Fahrenheit 451 Review
Equilibrium was more fun
The HBO Original Movie adaptation of Ray Bradbury's classic 1953 novel Fahrenheit 451 is a slick dystopian sci-fi with a strong lead cast.Originally written to address the McCarthy era of state-based censorship, the story tells of an unspecific future where books are outlawed and 'firefighters' track and burn them.
The film follows enthusiastic young firefighter Guy Montag (Michael B. Jordan - Black Panther, Creed) and his determined superior, Captain Beatty (Michael Shannon - Midnight Special, Man of Steel), who are sent on missions to find and eradicate any books left on the planet, and publicly outcast those who read them.
It needed more work to graduate into a fully-fledged cinema event.
Of course Montag starts to show his doubt, despite Beatty's passion for the job, struggling with rumours about a past where firemen didn't start fires - they put them out; and with the notion that all these books were outlawed to stop people from having different opinions (believed to be the cause behind a second Civil War).
Director Ramin Barhani (who previously worked with Shannon on 99 Homes), crafts a slick looking piece of dystopian sci-fi which has more than a hint of Blade Runner 2049 about it, as the streets are lit by huge screens (almost all focussed on Government propaganda like the See Something, Say Something), and homes are equipped with Alexi-like AI that monitors your actions and behaviour (although 'Go Dark' appears to be a rather easy command to override this).
Slick as it may be, the production - which feels like it was once intended for the Big Screen, then perhaps as a pilot for a TV series, and has landed somewhere in between - doesn't quite have the time in its 97 minute duration to get to the bottom of the themes it would like to traffic in.
Whilst the 'whys' are hinted at across the piece, Fahrenheit 451 needs more time looking beneath the surface of this dystopian state, to understand how society got to a stage of such wilful ignorance. Instead the basic premise, stylishly realised, soon gives way to a familiar tale of dissent and self-doubt.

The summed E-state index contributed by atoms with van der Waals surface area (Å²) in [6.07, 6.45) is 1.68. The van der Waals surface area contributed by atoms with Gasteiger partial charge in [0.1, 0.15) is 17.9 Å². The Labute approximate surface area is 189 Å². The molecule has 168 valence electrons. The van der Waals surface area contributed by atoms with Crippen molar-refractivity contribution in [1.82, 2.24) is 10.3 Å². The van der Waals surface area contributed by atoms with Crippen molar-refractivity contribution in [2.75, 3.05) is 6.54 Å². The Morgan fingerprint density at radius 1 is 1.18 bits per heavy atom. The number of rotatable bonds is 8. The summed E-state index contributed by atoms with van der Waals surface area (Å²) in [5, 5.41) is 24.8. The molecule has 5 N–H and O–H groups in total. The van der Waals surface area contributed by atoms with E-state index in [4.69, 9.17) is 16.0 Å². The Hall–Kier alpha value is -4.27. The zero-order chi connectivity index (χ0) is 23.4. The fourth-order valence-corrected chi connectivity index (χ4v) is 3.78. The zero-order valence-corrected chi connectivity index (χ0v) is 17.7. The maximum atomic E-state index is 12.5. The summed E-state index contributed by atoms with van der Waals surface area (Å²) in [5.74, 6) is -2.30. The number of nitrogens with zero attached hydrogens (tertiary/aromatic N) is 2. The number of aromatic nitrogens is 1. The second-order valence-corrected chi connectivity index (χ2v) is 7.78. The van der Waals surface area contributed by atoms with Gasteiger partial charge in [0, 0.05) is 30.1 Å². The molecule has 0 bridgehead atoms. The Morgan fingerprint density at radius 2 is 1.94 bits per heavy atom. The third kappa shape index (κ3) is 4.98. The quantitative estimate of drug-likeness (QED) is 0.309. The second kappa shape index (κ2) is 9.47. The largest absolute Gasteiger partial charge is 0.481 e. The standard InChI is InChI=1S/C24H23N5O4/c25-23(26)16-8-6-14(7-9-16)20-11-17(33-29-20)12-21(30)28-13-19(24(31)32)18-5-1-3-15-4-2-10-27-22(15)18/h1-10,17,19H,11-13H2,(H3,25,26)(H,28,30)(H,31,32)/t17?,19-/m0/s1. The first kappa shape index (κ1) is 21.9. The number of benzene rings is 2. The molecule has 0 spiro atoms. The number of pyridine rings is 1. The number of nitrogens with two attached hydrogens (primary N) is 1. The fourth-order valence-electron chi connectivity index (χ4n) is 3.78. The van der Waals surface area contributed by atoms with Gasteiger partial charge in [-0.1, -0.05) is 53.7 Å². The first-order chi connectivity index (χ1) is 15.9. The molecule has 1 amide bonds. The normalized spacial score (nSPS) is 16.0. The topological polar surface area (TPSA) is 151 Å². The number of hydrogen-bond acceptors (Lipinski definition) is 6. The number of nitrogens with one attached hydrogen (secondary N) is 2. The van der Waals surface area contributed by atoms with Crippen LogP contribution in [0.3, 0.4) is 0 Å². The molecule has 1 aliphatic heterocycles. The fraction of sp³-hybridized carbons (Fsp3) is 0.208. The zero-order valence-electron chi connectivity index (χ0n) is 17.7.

The production doesn't quite have the time in its 97 minute duration to get to the bottom of the themes it would like to traffic in.
Ironically, despite only very loosely trading in the same themes and premise, the Christian Bale action film Equilibrium offered a far more viscerally entertaining 'interpretation' of this kind of subject (perhaps because it launched the underrated concept of gun-fu), whilst Fahrenheit 451 keeps things ostensibly far more faithful to the novel but doesn't really scratch any deeper beneath the surface.
A game cast make all the difference, with Jordan a strong presence and Shannon still stealing every damn scene he's in, whilst there's solid support from Sofia Boutella (Atomic Blonde, The Mummy) and Martin Donovan (Ant-Man, Inherent Vice).
Ultimately it's hard to see how similar dystopian futures haven't been better addressed by action-based tech sci-fi flicks like Minority Report or Equilibrium, or by more small-scale enterprises that take their time to develop the background to this state of society (The Handmaid's Tale), with Fahrenheit 451 struggling to deliver the entertainment strengths of the former, or the thoughtful impact of the latter.
Haphazardly edited - with what feels like huge swathes of narrative stripped out as montage-style scenes of raids and book-burning are blended into soundbites of plot development - and struggling to quite coalesce into a tension-building exploration of self-realisation, Fahrenheit 451 is a slick and well-made production, but you can see why it has landed as an HBO original movie as it needed more work to graduate into a fully-fledged cinema event (much like Sky's Anon), and needed the scope of a full mini-series if it wanted to really address the themes it touches upon.
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